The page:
Achy Back?

Discussion in 'Fibromyalgia Main Forum' started by COOKIEMONSTER, Jul 28, 2003.



    Achy Back? Studies Say No Single Therapy Stands Out
    By Keith Mulvihill

    NEW YORK (Reuters Health) - Spinal manipulation, the back pain treatment most commonly offered by chiropractors, is no better or worse for treating low back pain than conventional treatments, such as exercise, pain killers and physical therapy, a team of doctors announced Monday.

    Massage appears to be effective for persistent back pain, researchers report, but they say that more study is needed to determine what benefit, if any, acupuncture offers for treating back pain.

    All of the methods seem to be relatively safe, the authors say.

    "No therapy can lay claim to being 'the best,'" said lead investigator Dr. Paul G. Shekelle, of RAND in Santa Monica, California.

    So what's a person suffering from back pain to do?

    According to Shekelle, most back pain gets better even without treatment. "It is very rare for back pain to permanently disable you (but) recurrences are common," he said.

    While there is no magic bullet to treat or prevent back pain, Shekelle advises that staying active is probably the best way to prevent the problem.

    "All advocated therapies -- exercises, spinal manipulation, etcetera -- are about the same on average in terms of efficacy, although on an individual basis it is clear that some therapies work better than others," he said. "Find one that works best for you."

    The findings are based on two new studies published in the journal Annals of Internal Medicine.

    According to the researchers, more than 50 percent of Americans experience back pain each year, and many seek out chiropractors, massage therapists and acupuncturists to relieve this pain.

    But little scientific research has been conducted to see how these methods stack up to more conventional methods, Shekelle explained in an interview with Reuters Health.

    To investigate, the researchers combined previously published studies that compared alternative back pain treatments -- spinal manipulation, massage therapy and acupuncture -- to traditional remedies, such as medications, physical therapy, exercise and educational material about prevention and pain management.

    The first study focused on spinal manipulation and evaluated the results of 39 previously published studies.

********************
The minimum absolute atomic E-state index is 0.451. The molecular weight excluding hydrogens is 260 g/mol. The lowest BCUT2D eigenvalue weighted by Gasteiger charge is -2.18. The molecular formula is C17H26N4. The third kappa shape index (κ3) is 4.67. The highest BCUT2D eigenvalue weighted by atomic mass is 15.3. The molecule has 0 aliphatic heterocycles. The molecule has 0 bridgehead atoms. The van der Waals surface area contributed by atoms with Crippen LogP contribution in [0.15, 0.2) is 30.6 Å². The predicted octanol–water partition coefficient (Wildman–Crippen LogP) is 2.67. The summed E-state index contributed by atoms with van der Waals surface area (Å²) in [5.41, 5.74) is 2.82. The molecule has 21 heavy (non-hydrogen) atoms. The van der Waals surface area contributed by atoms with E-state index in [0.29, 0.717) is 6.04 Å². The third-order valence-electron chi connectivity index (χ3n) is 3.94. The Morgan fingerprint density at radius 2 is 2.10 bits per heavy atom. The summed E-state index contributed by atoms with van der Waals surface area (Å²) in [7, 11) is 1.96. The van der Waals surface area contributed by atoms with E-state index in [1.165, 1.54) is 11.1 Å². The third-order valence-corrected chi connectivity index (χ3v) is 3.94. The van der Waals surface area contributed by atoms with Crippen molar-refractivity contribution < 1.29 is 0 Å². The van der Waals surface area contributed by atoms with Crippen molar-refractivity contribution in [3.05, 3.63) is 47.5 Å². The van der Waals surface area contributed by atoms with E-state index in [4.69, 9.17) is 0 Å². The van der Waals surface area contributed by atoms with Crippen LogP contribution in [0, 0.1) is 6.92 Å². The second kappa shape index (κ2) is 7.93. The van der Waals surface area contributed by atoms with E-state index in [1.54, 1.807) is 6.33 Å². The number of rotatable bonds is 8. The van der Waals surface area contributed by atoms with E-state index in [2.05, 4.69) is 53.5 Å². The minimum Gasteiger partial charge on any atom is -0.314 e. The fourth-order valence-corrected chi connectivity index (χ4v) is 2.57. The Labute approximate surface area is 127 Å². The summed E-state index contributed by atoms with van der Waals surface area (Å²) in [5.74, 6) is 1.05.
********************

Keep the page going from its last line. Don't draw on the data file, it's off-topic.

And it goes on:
Spinal manipulative therapy was defined as any treatment that included the movement of the vertebrae of the spine by applying force through the hands of the practitioner in order to relieve pain and improve function. Specially trained individuals such as chiropractors, osteopathic physicians or physical therapists commonly give this treatment.

    "For the purposes of our study, it included (both) spinal mobilization -- which is more gentle -- and spinal manipulation, which is more forceful and produces the audible 'popping' noise patients commonly associate with this treatment," Shekelle said.

    "The reason we did not try and distinguish between the two ... in our paper is that in many of the reports we reviewed it was unclear which type of therapy was being given," he added.

    Based on this analysis, "there is no evidence that spinal manipulative therapy is superior to other standard treatments for patients with acute or chronic low back pain," the researchers report.

    "Previous work has shown spinal manipulation to be better than a sham manipulation -- similar to a placebo -- and better than bed rest, the use of a corset ... or to a collection of these types of therapies loosely designated as 'medical therapy,'" said Shekelle.

    "These findings were interpreted by advocates of manipulation as indicating that spinal manipulative therapy was 'the' choice of therapy for patients with back pain," said Shekelle.

    "Our study should temper some of this enthusiasm by demonstrating that, on average, there is no difference in outcomes for patients treated with spinal manipulative therapy compared to other recommended care, like analgesics, exercises, or physical therapy," he said.

    In the second study, the researchers evaluated studies that assessed the effectiveness, safety and cost effectiveness of spinal manipulation, massage therapy and acupuncture.

    The team concluded that spinal manipulation was neither better nor worse than conventional treatments, and the effectiveness of acupuncture was unclear. Massage therapy seemed to be effective for persistent back pain.

    Of the three alternative back pain treatments, only massage "may reduce the costs of care after an initial course of therapy," the authors conclude.

    SOURCE: Annals of Internal Medicine 2003;289:871-881,898-906.

    Last Updated: 2003-06-02 17:00:25 -0400 (Reuters Health)